For the longest time it was consensus thought that only Wall Street could fuck Main Street. The ride is now turning. After what the FT reports was a 16% decline in fixed income, currencies and commodities trading revenues for Q2, coupled with advisory revenues down 17%, the bank is now “planning to cut up to several hundred employees following a sharp fall in market activity in the second quarter. Sources close to the bank say that the job losses, which could be announced as early as Wednesday, will be spread across BarCap’s sales and trading staff as well as its back office support functions.” Too bad the SEC has not, and will not realize that its only function is to restore the faith of the retail investors in the credibility of the capital markets. Yes, the same retail investor who both on margin and in total has always been the primary driver of stocks. Alas that has not happened and tens of thousands of Wall Streets will soon feel the wrath of Main Street as the boycott of stocks by the broader population comes to fruition, allowing the former “strategists” to experience just how real the difference between the U-3 and U-6 rate is first hand.
News of the cuts is likely to alarm the City as well as Wall Street, where BarCap has a sizeable presence following its acquisition of the US operations of Lehman Brothers at the height of the financial crisis.
It is also likely to raise questions about BarCap’s aggressive expansion in recent years under the leadership of Bob Diamond.
The investment bank generated more than 80 per cent of Barclays’ pre-tax profits in the first half of the year, in spite of a slowdown in activity amid volatile markets and fears of a sovereign debt crisis in Europe.
Without clear signs of a pick-up in client activity, several analysts have flagged concerns about BarCap’s escalating cost base.
BarCap has added almost 4,000 staff since last June – bringing its total headcount to 25,500 – in its drive to join the ranks of the world’s leading investment banks.
That growth, however, has come at a price, with first-half salary and bonus costs across the Barclays group running at nearly £5bn, £1bn higher than the same period in 2009. Most of that growth is attributable to BarCap.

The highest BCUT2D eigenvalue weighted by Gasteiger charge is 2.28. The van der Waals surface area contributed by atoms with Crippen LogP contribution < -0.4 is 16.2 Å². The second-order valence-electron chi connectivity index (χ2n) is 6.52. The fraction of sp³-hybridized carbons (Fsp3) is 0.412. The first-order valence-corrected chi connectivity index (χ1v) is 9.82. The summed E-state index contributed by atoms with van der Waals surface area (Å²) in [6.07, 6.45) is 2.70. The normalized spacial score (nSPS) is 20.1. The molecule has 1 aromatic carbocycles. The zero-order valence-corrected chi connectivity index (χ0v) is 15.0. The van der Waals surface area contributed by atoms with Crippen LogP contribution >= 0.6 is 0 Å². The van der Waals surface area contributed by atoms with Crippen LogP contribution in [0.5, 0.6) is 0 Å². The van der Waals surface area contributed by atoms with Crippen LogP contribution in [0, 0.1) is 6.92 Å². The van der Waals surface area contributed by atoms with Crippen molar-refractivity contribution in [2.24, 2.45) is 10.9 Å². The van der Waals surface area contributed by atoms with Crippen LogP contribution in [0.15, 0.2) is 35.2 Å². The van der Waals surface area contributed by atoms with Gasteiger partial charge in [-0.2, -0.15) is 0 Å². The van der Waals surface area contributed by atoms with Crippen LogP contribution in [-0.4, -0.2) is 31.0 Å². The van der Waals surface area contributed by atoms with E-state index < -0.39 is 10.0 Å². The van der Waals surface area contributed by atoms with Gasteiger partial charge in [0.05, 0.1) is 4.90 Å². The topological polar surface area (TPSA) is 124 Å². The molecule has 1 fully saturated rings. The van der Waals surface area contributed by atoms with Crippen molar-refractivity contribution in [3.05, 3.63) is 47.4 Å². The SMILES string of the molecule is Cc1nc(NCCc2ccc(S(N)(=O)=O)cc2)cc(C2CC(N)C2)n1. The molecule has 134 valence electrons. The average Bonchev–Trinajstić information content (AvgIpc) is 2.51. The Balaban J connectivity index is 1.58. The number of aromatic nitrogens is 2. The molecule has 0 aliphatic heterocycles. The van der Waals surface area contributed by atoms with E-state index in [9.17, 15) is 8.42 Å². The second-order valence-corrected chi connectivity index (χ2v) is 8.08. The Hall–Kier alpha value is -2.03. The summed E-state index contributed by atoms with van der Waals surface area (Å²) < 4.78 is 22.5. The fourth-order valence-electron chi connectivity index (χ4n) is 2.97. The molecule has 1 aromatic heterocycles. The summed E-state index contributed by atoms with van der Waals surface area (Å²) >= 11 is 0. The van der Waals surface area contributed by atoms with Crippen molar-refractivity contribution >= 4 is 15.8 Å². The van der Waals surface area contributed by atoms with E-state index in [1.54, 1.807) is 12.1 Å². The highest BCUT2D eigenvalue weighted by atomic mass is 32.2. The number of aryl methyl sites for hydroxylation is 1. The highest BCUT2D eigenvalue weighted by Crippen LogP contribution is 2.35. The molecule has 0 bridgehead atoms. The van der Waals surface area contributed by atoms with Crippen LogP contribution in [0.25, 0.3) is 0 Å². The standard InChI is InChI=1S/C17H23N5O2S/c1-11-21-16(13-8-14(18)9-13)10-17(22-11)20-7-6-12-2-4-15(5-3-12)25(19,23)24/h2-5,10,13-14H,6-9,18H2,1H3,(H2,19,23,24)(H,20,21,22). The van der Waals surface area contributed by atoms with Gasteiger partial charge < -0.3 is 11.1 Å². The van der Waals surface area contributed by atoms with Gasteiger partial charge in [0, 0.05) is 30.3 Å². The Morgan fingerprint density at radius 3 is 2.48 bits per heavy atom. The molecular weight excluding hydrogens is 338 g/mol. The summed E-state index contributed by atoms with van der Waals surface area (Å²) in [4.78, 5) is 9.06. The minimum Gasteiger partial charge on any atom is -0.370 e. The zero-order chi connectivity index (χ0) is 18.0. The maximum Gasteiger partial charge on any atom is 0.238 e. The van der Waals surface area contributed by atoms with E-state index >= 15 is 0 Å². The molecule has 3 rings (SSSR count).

BarCap sources say that, in spite of the cuts, the bank still plans to finish 2010 with a higher headcount than at the end of 2009
And while Barclays may be the first to experience what a complete lockout of retail participation in stocks means, it certainly won’t bet the last.
Headhunters that specialise in financial services have warned that unless there is a substantial pick-up in corporate activity in the coming weeks, many more banks will be looking to trim costs by cutting staff.
Just as several recent campaigns have tried valiantly to get Americans to withdraw their deposits from TBTF banks (an,d unfortunately, have not succeeded…at least not yet), so an ever increasing disclosure into the true criminality of Wall Street’s practices has eroded virtually all the credibility of American capital markets, which incidentally was never deserved to begin with.
We can only hope that as headcounts are eliminated in the tens of thousands, and as NY (and other) city income tax revenues plummet, that more and more people will require that the SEC finally do its work, and regain some semblance of control over stock (and other OTC product) trading. Because, as Zero Hedge discloses day after day, the current jungle is a marketplace only fit for algorithms and primary dealers. And as Barclays has now learned the hard way, neither pay the bills at the end of the day. In the meantime, if nothing changes, we will continue exposing the travesty of US markets day after day, as ever more ill-gotten credibility is destroyed, until the point at which none is left will be the singularity in which Wall Street finally consumes itself.
Whether it is by soft, or hard reset, the change is coming.